Sunday, April 06, 2008


By Grant Ferrett - BBC News, Johannesburg.

Zimbabwe's ruling Zanu-PF has for several days been on the defensive. In the face of the party's defeat in parliamentary elections, losing its majority for the first time in 28 years of independence, the leadership had nothing to say in public.
Requests for interviews were summarily dismissed. In private, Zanu-PF was trying to work out how to respond to a serious and unexpected blow.

Joyce Mujuru is thought to have led a faction seeking to replace Mr Mugabe.
Although the results of the presidential election had not been officially released, Zanu-PF knew the outcome.
Its candidate, President Robert Gabriel Mugabe, had failed to pass the 50% barrier needed to avoid a second-round run-off.
The 84-year-old president had never before come close to losing other elections, according to the official results.
What is more, with the independent candidate Simba Makoni out of the running after trailing a distant third place, in the next round of voting Mr Mugabe would face a single opposition candidate, Morgan Tsvangirai.
If the results of the parliamentary ballot were to be replicated, President Mugabe would lose.
The broad choice facing the Zanu-PF bosses was a simple one: unite once again behind the man who helped the country win independence and keep the party in power for almost three decades, or abandon him.
Past outweighs the future
Zanu-PF has split badly in recent years. The Vice-President, Joyce Mujuru, is thought to have led a faction seeking to replace the party's ageing leader.

A former finance minister, Mr Makoni went so far as to stand against Mr Mugabe for the presidency.
The divisions clearly helped to undermine the party's performance at the polls.
Mr Mugabe is likely to have told the politburo that the lesson was a clear one: the party had to rally around him and stand firm against what he calls "Western stooges" of the opposition, or face defeat in the run-off for the presidency.
"There's little that can be done but stay in and fight," said Didymus Mutasa, one of Mr Mugabe's closest and most loyal aides.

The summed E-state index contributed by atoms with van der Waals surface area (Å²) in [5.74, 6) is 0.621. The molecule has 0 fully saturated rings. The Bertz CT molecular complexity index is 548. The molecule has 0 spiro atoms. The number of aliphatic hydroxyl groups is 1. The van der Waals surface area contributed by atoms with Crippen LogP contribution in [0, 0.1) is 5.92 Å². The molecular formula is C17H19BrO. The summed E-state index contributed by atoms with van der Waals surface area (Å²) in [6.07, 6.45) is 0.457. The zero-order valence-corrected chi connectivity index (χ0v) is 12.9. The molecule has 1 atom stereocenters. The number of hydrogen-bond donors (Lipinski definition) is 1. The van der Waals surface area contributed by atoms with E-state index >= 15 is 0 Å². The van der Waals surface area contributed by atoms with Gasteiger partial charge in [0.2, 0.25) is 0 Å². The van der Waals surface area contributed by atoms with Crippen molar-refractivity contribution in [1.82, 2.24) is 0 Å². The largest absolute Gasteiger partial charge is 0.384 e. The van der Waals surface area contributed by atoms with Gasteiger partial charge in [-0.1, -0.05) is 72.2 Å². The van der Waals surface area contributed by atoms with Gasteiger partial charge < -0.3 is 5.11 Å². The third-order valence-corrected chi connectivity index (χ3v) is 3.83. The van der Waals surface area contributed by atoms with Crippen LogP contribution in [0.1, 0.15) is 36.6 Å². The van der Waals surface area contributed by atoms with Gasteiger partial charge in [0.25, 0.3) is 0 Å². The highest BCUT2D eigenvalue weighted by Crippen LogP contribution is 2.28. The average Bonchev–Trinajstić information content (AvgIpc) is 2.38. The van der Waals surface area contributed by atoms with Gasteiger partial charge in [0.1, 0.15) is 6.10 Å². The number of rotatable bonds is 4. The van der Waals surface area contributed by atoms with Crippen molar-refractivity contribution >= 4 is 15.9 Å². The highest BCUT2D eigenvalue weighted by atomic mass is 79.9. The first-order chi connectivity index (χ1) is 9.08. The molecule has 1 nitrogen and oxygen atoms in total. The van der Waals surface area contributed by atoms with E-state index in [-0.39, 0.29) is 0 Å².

He pointed out that Zanu-PF won the most votes of any single party in the parliamentary vote, and would clinch a second-round victory in the presidential poll.
In effect, the past outweighed the future.
The risk of a humiliating defeat at the hands of an emboldened opposition was outweighed by the need to show loyalty.

Campaign posters are being taken down.
Enlarge Image

Put more crudely, members of the politburo do not tell Robert Mugabe what to do; he tells them.
So he will stand in the second round, if - as expected - the electoral commission show the need of a second round.
The strategy for the campaign ahead is likely to be based on the one employed for the year 2000, the last time Mr Mugabe's authority was seriously challenged.
Hard-line party supporters, known as the war veterans, are likely to be deployed.
Their reputation for violence is well-deserved.
In the first round of the vote, they were conspicuously absent.
Even as the politburo met to consider its plans at Zanu-PF headquarters in the capital, Harare, several hundred war veterans marched through the centre of the city with a police escort.
Intimidation is also likely to be a part of the second round.
Offices used by the opposition were ransacked on Thursday night. Two foreign nationals accused of violating the country's media laws have been detained.
A non-governmental organisation worker involved in promoting democracy was detained as he tried to leave Zimbabwe.

Mr Mugabe was said to be ready to fight 'to the last'.
Deputy Information Minister Bright Matonga has talked of "unleashing" greater effort in the political fight to come.
Given that towns and cities have long since been lost to the opposition, Zanu-PF will once again be relying on it traditional supporters in rural areas to go out and vote in overwhelming numbers.
But with the economy in meltdown and the land redistribution card already played, Mr Mugabe and his party have little to offer.
Appeals to loyalty, combined with intimidation and violence are likely to be key components of what could well be a turbulent campaign.
But will the party which Robert Mugabe has utterly dominated for so long back his campaign?
Mr Mugabe ensured that the presidential and parliamentary elections were held simultaneously in March precisely to ensure that his fortunes and those of the wider party were tied up together.
With the parliamentary elections now over, it is possible that Zanu-PF MPs will step back, and leave their president to campaign alone.
What is more, many Zimbabweans who previously felt their votes did not count may feel emboldened to cast their ballots in the second round after watching Zanu-PF lose its majority in parliament.
In one of his last rallies before the vote in March, Mr Mugabe was asked if he was confident of victory.
He replied with a single utterance: "Overconfident."
He is unlikely to make that mistake again.



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